Janelle's Blog

Larry King and Friends

Larry King, an icon of talk show hosts, has interviewed the world’s most influential people for over half a century. Actor Paul Newman once told Larry King that when he arrived in a city halfway around the world, he would turn on the hotel TV so he could see Larry King Live. That was his connection to America, to home.

That is why I was surprised when the server seated me at an adjoining table to Larry King, even though I wasn’t in his party.

What Led to the Surprise

My husband, Neal, and I had arrived in NYC early evening around 6:30 p.m. We were tired and hungry, so we stopped at the Regency on Park Avenue to have some dinner. The Regency has an intimate restaurant, The Library. Larry King stays at the Regency when he is in NYC filming his show and eats at The Library frequently.

“I’ll get us seated while you check us in,” I said to Neal.

The host walked me to an area by a fireplace, where a comfortable leather sofa and chair wrapped around a coffee table.

“Thank you, but I prefer a table,” I said.

“It will be a few minutes, if you don’t mind waiting.”

“Sure. I’ll wait.”

Shortly after that, he seated me at a small table for two directly under a flat-screen, wall mounted TV. After about five minutes, the flickering of the TV was hurting my eyes, so I politely asked for another table.

“It may be a few minutes,” the host said again.

“That’s no problem. I don’t mind the wait,” I said. Again, I stood at the entrance of The Library, still waiting for Neal to return. Within a short time the host escorted me to a table by the window overlooking Park Avenue. This particular table had been pushed next to Larry King’s table. Larry sat there hunched over, wearing a black leather jacket with the collar up, as though he was cold. Two couples also sat at his table.

Neal’s Surprise

When Neal arrived at our table, I said, “I hope you don’t mind if we sit by Larry King.” He grinned and had a seat.

Unintentionally, we could hear everything anyone at that table said. Maybe it was a little intentional, since I was completely silent and leaned heavily toward the other table.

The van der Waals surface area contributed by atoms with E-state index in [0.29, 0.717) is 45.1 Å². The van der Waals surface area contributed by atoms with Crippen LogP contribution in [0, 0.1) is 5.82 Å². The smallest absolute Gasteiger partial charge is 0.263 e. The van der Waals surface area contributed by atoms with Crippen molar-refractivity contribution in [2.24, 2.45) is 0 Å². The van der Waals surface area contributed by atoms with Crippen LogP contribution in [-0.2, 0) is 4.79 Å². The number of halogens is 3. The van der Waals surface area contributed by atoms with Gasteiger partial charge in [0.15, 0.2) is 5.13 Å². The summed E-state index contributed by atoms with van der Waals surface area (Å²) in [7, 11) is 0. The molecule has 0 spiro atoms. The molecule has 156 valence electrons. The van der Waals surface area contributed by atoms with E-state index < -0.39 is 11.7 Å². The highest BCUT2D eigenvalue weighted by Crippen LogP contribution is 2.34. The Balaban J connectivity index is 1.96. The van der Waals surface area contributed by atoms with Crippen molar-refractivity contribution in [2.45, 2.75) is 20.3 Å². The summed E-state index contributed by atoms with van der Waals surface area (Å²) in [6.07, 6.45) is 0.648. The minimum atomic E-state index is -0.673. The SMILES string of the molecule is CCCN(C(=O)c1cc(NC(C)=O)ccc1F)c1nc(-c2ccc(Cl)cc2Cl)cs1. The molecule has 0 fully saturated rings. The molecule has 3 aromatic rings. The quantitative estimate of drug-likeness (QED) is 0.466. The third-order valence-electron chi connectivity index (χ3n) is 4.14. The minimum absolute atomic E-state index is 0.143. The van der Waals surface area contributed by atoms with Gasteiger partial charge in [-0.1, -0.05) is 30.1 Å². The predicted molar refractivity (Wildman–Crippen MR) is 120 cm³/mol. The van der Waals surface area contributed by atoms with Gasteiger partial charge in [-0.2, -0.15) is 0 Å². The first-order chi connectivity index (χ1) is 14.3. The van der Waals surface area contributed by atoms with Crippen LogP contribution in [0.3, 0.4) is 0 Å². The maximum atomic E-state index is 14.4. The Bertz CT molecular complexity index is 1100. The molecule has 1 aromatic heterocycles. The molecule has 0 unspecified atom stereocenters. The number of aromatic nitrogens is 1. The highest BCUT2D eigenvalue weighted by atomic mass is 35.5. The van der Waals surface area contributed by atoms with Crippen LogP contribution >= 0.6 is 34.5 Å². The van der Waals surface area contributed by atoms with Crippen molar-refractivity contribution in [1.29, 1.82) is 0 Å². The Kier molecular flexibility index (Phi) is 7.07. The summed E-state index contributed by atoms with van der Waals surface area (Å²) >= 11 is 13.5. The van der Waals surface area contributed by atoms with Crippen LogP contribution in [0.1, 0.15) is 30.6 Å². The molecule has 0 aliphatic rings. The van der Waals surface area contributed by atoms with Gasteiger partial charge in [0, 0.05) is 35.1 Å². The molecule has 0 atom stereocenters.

Inside Larry King’s Mind

During the meal, Larry mentioned, “I love the process of listening.” Wow! So that’s why he is so good at interviewing. Most people love the process of talking and don’t bother to listen. I found it intriguing that he called listening a process. Usually when you hear the word, listening, it is on a simple level of hearing words. Larry King turns it into a mental processing. Oh, to get into the mind of Larry King! You can learn how he thinks in his new book, Larry King-My Remarkable Journey.

Larry also made a statement about Bill Clinton writing the Forward of his new book. It is insightful and depicts his story-telling expertise. No one at the table picked up on his comment. He threw in a couple of one-liners, including something about Frank Sinatra. Not one person at the table explored that or any other topic he brought up.

My thought was, Why don’t you people stop talking about yourselves and pay attention to one of the world’s most respected interviewers? Larry King ate his meal and got out of there as quickly as possible. I don’t blame him. That was one of the most boring groups I have ever observed.

Look at Life in Front of You

It is easy to fall into a trap when you have breast cancer—a trap of thinking everything in life is about you. Your problems cloud your vision. You may not observe the opportunities surrounding you. You may have blessings on every corner and not notice them. There may be people wanting to help you, but you don’t see them in front of you.

Life is difficult sometimes, but life is also wonderful.

Thought for Today:

“I remind myself every morning: Nothing I say this day will teach me anything. So if I’m going to learn, I must do it by listening.”—Larry King

Live Life,

Janelle

Reader's Comments

One Response to Larry King and Friends
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